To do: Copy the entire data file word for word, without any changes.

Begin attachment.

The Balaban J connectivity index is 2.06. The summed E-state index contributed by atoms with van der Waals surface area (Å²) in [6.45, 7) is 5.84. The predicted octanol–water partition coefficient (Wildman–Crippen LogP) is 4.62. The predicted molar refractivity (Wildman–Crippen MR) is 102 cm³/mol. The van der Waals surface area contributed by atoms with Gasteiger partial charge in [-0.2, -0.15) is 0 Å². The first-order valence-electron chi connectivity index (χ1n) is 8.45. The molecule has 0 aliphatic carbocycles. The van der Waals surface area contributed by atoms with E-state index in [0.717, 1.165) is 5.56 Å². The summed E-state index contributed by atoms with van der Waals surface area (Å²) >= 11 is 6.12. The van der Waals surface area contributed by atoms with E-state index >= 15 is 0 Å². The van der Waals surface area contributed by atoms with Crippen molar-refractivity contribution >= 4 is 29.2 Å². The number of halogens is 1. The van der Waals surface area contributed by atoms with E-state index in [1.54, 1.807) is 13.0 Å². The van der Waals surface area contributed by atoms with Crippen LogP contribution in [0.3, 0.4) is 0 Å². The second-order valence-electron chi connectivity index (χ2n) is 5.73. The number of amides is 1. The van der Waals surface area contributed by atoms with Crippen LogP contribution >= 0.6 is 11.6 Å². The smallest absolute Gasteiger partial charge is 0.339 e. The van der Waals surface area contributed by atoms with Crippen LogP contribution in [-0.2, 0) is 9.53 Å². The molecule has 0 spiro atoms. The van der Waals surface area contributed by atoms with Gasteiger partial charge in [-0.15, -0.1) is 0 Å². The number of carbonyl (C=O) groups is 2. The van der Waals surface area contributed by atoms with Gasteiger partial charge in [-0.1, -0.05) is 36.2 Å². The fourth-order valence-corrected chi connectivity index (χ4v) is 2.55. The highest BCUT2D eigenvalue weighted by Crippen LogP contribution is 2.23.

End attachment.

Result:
The Balaban J connectivity index is 2.06. The summed E-state index contributed by atoms with van der Waals surface area (Å²) in [6.45, 7) is 5.84. The predicted octanol–water partition coefficient (Wildman–Crippen LogP) is 4.62. The predicted molar refractivity (Wildman–Crippen MR) is 102 cm³/mol. The van der Waals surface area contributed by atoms with Gasteiger partial charge in [-0.2, -0.15) is 0 Å². The first-order valence-electron chi connectivity index (χ1n) is 8.45. The molecule has 0 aliphatic carbocycles. The van der Waals surface area contributed by atoms with E-state index in [0.717, 1.165) is 5.56 Å². The summed E-state index contributed by atoms with van der Waals surface area (Å²) >= 11 is 6.12. The van der Waals surface area contributed by atoms with E-state index >= 15 is 0 Å². The van der Waals surface area contributed by atoms with Crippen molar-refractivity contribution >= 4 is 29.2 Å². The number of halogens is 1. The van der Waals surface area contributed by atoms with E-state index in [1.54, 1.807) is 13.0 Å². The van der Waals surface area contributed by atoms with Crippen LogP contribution in [0.3, 0.4) is 0 Å². The second-order valence-electron chi connectivity index (χ2n) is 5.73. The number of amides is 1. The van der Waals surface area contributed by atoms with Crippen LogP contribution >= 0.6 is 11.6 Å². The smallest absolute Gasteiger partial charge is 0.339 e. The van der Waals surface area contributed by atoms with Crippen LogP contribution in [-0.2, 0) is 9.53 Å². The molecule has 0 spiro atoms. The van der Waals surface area contributed by atoms with Gasteiger partial charge in [-0.15, -0.1) is 0 Å². The number of carbonyl (C=O) groups is 2. The van der Waals surface area contributed by atoms with Gasteiger partial charge in [-0.1, -0.05) is 36.2 Å². The fourth-order valence-corrected chi connectivity index (χ4v) is 2.55. The highest BCUT2D eigenvalue weighted by Crippen LogP contribution is 2.23.